Google's Going Under the Microscope

 | Jan 19, 2012 | 2:53 PM EST  | Comments
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Google's (GOOG) earnings will be released after the close today. The options market is expecting a 5% move. Here's what to watch for in the results.

The company is expected to report $8.4 billion in revenue and $10.49 in earnings per share. The company beat by a wide margin last quarter, giving Larry Page a boost after the high compensation costs of Q1 last year spooked some investors. The wide beat seemed to suggest that all was well at Google.

However, there were some weaknesses last quarter beneath the strength -- flat index search, a big gain coming from the Kayak acquisition, and continued headcount growth. Had Google not had Kayak, its earnings results would have been materially weaker.

Google bulls brush off the importance of Kayak, saying that with Google's cash, it they can keep acquiring businesses to ensure earnings keep going up even if index search slows. Nevertheless, slow growth in the core business should continue to be monitored.

I expect Google to report strong growth in Chrome, YouTube, Android activations and mobile search. According to some court documents that have recently come to light in the battle between Google and Oracle (ORCL), we could hear that mobile search is generating a $3.5 billion annualized run rate in revenues at the moment, which would be much higher than prior quarters.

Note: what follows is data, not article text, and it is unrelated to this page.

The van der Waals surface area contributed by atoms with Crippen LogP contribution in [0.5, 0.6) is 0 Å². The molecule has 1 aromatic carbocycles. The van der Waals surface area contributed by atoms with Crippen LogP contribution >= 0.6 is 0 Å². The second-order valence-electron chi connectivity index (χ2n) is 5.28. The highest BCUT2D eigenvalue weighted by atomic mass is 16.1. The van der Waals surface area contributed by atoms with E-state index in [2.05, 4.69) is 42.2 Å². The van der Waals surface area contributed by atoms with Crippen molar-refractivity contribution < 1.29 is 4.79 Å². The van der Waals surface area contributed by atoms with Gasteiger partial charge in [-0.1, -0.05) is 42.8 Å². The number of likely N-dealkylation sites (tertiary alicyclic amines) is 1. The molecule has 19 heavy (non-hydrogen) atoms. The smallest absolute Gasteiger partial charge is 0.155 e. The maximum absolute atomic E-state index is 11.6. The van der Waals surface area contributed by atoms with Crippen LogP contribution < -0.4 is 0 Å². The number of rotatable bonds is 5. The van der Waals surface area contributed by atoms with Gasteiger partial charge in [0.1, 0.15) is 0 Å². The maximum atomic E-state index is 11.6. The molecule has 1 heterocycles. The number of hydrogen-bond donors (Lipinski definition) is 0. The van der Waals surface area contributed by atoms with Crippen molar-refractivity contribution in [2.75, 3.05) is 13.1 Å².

It will be interesting to see whether management says anything about re-entering China, and why HTC and Motorola (MMI) both saw such sharp drops in Android shipments in the quarter. Google does need growth (see earlier point above), and China is too big an opportunity to pass up. Even today, when Google is officially out of China, the company is generating two-thirds of a billion dollars each year in ad revenue.

On the Android side, it is worrisome that both HTC and Motorola dipped in the quarter. Why are they faltering and Samsung seems to be succeeding? How can Google turn this around?

Overall, I expect Google to rise close to its all-time high of $714 in the first half of the year before pulling back. I expect today's earnings to be good and help move the stock up.

The biggest risk to Google shareholders is if the Motorola deal is approved this quarter and does get integrated into Google as a subsidiary. Will the acquisition be a huge drag on the stock as investors react in horror to their numbers and it soaks up management's time?

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